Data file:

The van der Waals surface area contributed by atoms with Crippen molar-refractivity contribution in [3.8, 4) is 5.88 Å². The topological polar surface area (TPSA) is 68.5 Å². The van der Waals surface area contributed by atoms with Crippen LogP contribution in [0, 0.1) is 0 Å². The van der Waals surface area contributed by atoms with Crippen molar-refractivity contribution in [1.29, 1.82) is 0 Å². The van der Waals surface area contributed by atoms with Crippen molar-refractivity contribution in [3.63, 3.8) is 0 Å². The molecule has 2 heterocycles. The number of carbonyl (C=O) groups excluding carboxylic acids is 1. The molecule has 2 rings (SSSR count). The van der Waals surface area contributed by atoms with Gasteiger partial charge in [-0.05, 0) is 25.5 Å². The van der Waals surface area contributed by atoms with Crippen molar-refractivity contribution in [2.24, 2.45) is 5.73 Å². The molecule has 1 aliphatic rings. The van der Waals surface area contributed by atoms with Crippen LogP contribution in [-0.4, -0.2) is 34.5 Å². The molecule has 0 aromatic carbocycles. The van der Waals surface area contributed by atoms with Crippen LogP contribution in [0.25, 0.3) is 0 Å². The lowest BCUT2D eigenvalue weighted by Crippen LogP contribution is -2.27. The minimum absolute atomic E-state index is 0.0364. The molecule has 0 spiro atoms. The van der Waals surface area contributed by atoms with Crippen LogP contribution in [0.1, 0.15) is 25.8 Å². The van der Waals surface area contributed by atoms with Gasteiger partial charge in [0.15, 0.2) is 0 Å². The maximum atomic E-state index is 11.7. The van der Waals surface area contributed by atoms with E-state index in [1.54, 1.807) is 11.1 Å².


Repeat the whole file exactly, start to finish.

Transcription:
The van der Waals surface area contributed by atoms with Crippen molar-refractivity contribution in [3.8, 4) is 5.88 Å². The topological polar surface area (TPSA) is 68.5 Å². The van der Waals surface area contributed by atoms with Crippen LogP contribution in [0, 0.1) is 0 Å². The van der Waals surface area contributed by atoms with Crippen molar-refractivity contribution in [1.29, 1.82) is 0 Å². The van der Waals surface area contributed by atoms with Crippen molar-refractivity contribution in [3.63, 3.8) is 0 Å². The molecule has 2 heterocycles. The number of carbonyl (C=O) groups excluding carboxylic acids is 1. The molecule has 2 rings (SSSR count). The van der Waals surface area contributed by atoms with Gasteiger partial charge in [-0.05, 0) is 25.5 Å². The van der Waals surface area contributed by atoms with Crippen molar-refractivity contribution in [2.24, 2.45) is 5.73 Å². The molecule has 1 aliphatic rings. The van der Waals surface area contributed by atoms with Crippen LogP contribution in [-0.4, -0.2) is 34.5 Å². The molecule has 0 aromatic carbocycles. The van der Waals surface area contributed by atoms with Crippen LogP contribution in [0.25, 0.3) is 0 Å². The lowest BCUT2D eigenvalue weighted by Crippen LogP contribution is -2.27. The minimum absolute atomic E-state index is 0.0364. The molecule has 0 spiro atoms. The van der Waals surface area contributed by atoms with Crippen LogP contribution in [0.1, 0.15) is 25.8 Å². The van der Waals surface area contributed by atoms with Gasteiger partial charge in [0.15, 0.2) is 0 Å². The maximum atomic E-state index is 11.7. The van der Waals surface area contributed by atoms with E-state index in [1.54, 1.807) is 11.1 Å².